A Salt Lake City native, Chloe Jones graduated from Wesleyan University this past May with a double major in dance and Hispanic literatures and cultures. She currently serves as development intern at the Yard, a position which brought her to Martha’s Vineyard for the first time. In less than one month, she fell in love with the Island. Her other great loves include dancing, writing, traveling, cooking, and hiking. She will be reporting each week about her experience working at the Yard.
My desk at the Yard is located in a small shed off the theater and studio building. It has become one of my favorite spaces here — as much a home as the Side Yard.
Working in the shed, I find myself attuned to sounds: the gentle clamor of wind chimes, a chorus of birds. With the studio so close and it being open-air, I often hear the artists at work.
Last week my days were punctuated with the sound of laughter. Belly-aching bouts of it.
It was the contagious laughter of puppeteers (and sisters!) Shoshana Bass and Jana Zeller of Vermont’s Sandglass Theater. They came to the Yard to perform two family matinees of “Fritzi’s Flea Circus” and “Kasper and the Cow,” as well as to develop new work.
On Thursday evening they invited all of us at the Yard to an informal showing to share what they had created over the course of their residency.
We gathered in the studio, where they had rigged a charming, site-specific set. In one corner of the room Shoshana sat at a desk and scribbled furiously. Suddenly her other hand shot out from under the desk. In it she held a paper fortune teller turned puppet — the four corners of its mouth opened and closed rapid-fire, and it flew circles around her.
The scene became a game of Shoshana attempting (and comically failing) to catch the fortune teller and pin it down. Eventually she won, slamming the fortune teller to the desk. Without missing a beat, she began unfolding and refolding the paper until — in a matter of seconds — it transformed into a swan.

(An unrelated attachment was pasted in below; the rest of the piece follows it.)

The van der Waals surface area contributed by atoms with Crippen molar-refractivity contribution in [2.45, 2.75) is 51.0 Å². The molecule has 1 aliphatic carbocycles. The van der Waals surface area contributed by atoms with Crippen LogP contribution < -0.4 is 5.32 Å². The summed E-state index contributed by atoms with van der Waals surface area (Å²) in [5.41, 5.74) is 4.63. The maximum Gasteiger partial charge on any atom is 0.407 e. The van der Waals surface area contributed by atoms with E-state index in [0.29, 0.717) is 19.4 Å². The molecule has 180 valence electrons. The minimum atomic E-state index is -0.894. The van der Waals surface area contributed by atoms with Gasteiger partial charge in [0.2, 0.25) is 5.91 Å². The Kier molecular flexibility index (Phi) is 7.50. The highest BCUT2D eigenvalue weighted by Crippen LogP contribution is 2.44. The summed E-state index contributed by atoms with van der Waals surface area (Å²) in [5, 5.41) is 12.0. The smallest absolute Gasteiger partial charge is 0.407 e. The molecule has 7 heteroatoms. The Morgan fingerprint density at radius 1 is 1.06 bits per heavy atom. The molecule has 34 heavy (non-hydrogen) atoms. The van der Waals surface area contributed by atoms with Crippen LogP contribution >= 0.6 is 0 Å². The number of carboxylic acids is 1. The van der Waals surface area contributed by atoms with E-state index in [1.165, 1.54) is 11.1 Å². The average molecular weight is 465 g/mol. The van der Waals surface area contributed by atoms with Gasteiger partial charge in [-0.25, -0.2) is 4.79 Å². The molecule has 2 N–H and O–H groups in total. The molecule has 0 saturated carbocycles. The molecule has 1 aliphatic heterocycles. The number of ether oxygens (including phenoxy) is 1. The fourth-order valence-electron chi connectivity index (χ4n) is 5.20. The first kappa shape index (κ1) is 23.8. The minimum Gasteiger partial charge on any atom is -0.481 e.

She held the swan out to us, cupping it gently in her hands, and the swan took flight. I could not believe my eyes at first.
Shoshana and Jana had engineered a delicate pulley system out of invisible string, enabling the paper swan to glide, hover and swoop.
I left the showing in awe of what they were able to create with a single sheet of paper (and a great deal of imagination).
Four days later, in our weekly intern rehearsal, the five of us attempted to choreograph a six-minute dance. We have been generating movement material, ideas, and improvisational scores for several weeks now, and we are excited to start stringing it all together.
We write our various scores and sections on a piece of paper, cut each one out, shuffle them all together, arrange them in a random order, put on a six-minute song, and dance the order. We do this several times, letting chance take the reins.
By the end of our three-hour rehearsal, we have multiple six-minute dances. Each one feels like a unique world, yet they all stemmed from the same sheet of paper.
Perhaps even 8.5 by 11 has no limits.